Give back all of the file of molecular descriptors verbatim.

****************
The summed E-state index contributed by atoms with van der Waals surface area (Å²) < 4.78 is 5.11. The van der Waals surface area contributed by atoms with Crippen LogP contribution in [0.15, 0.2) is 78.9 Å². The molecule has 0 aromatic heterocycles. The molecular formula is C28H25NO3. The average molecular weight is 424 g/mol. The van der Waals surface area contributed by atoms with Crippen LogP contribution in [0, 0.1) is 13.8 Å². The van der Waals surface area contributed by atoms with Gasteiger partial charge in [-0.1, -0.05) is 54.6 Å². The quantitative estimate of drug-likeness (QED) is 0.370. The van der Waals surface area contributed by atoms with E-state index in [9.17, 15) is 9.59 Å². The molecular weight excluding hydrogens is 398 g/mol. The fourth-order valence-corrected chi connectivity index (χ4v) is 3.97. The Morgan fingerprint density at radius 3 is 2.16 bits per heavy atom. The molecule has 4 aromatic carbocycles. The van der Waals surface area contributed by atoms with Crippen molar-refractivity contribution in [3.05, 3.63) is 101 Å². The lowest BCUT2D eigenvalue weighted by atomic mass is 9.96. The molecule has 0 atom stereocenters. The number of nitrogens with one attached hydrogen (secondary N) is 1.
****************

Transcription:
The summed E-state index contributed by atoms with van der Waals surface area (Å²) < 4.78 is 5.11. The van der Waals surface area contributed by atoms with Crippen LogP contribution in [0.15, 0.2) is 78.9 Å². The molecule has 0 aromatic heterocycles. The molecular formula is C28H25NO3. The average molecular weight is 424 g/mol. The van der Waals surface area contributed by atoms with Crippen LogP contribution in [0, 0.1) is 13.8 Å². The van der Waals surface area contributed by atoms with Gasteiger partial charge in [-0.1, -0.05) is 54.6 Å². The quantitative estimate of drug-likeness (QED) is 0.370. The van der Waals surface area contributed by atoms with E-state index in [9.17, 15) is 9.59 Å². The molecular weight excluding hydrogens is 398 g/mol. The fourth-order valence-corrected chi connectivity index (χ4v) is 3.97. The Morgan fingerprint density at radius 3 is 2.16 bits per heavy atom. The molecule has 4 aromatic carbocycles. The van der Waals surface area contributed by atoms with Crippen molar-refractivity contribution in [3.05, 3.63) is 101 Å². The lowest BCUT2D eigenvalue weighted by atomic mass is 9.96. The molecule has 0 atom stereocenters. The number of nitrogens with one attached hydrogen (secondary N) is 1.